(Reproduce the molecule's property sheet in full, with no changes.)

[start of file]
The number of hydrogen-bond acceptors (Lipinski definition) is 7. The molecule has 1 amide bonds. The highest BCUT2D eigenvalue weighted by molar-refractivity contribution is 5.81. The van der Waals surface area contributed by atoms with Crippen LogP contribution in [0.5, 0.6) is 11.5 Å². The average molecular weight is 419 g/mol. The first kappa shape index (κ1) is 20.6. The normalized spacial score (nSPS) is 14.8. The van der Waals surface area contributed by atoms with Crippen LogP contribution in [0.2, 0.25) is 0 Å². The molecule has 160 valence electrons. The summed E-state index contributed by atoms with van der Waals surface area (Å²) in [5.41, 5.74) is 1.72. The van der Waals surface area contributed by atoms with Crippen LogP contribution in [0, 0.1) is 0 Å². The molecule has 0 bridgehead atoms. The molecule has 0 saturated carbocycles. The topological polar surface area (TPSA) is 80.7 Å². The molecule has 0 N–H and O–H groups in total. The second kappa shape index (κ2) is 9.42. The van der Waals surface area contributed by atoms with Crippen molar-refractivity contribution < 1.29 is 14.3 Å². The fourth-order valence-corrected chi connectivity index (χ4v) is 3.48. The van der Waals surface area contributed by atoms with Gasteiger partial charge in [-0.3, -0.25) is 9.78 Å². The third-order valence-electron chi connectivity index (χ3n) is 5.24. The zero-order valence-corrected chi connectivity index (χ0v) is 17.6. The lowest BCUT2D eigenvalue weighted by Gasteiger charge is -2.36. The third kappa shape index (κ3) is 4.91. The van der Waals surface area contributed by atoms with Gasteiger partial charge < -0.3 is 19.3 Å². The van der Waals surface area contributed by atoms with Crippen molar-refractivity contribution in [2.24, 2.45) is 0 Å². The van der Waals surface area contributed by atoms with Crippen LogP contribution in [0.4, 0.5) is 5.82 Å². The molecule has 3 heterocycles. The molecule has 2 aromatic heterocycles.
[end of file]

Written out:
The number of hydrogen-bond acceptors (Lipinski definition) is 7. The molecule has 1 amide bonds. The highest BCUT2D eigenvalue weighted by molar-refractivity contribution is 5.81. The van der Waals surface area contributed by atoms with Crippen LogP contribution in [0.5, 0.6) is 11.5 Å². The average molecular weight is 419 g/mol. The first kappa shape index (κ1) is 20.6. The normalized spacial score (nSPS) is 14.8. The van der Waals surface area contributed by atoms with Crippen LogP contribution in [0.2, 0.25) is 0 Å². The molecule has 160 valence electrons. The summed E-state index contributed by atoms with van der Waals surface area (Å²) in [5.41, 5.74) is 1.72. The van der Waals surface area contributed by atoms with Crippen LogP contribution in [0, 0.1) is 0 Å². The molecule has 0 bridgehead atoms. The molecule has 0 saturated carbocycles. The topological polar surface area (TPSA) is 80.7 Å². The molecule has 0 N–H and O–H groups in total. The second kappa shape index (κ2) is 9.42. The van der Waals surface area contributed by atoms with Crippen molar-refractivity contribution < 1.29 is 14.3 Å². The fourth-order valence-corrected chi connectivity index (χ4v) is 3.48. The van der Waals surface area contributed by atoms with Gasteiger partial charge in [-0.3, -0.25) is 9.78 Å². The third-order valence-electron chi connectivity index (χ3n) is 5.24. The zero-order valence-corrected chi connectivity index (χ0v) is 17.6. The lowest BCUT2D eigenvalue weighted by Gasteiger charge is -2.36. The third kappa shape index (κ3) is 4.91. The van der Waals surface area contributed by atoms with Gasteiger partial charge < -0.3 is 19.3 Å². The van der Waals surface area contributed by atoms with Crippen molar-refractivity contribution in [2.24, 2.45) is 0 Å². The van der Waals surface area contributed by atoms with Crippen LogP contribution in [0.4, 0.5) is 5.82 Å². The molecule has 3 heterocycles. The molecule has 2 aromatic heterocycles.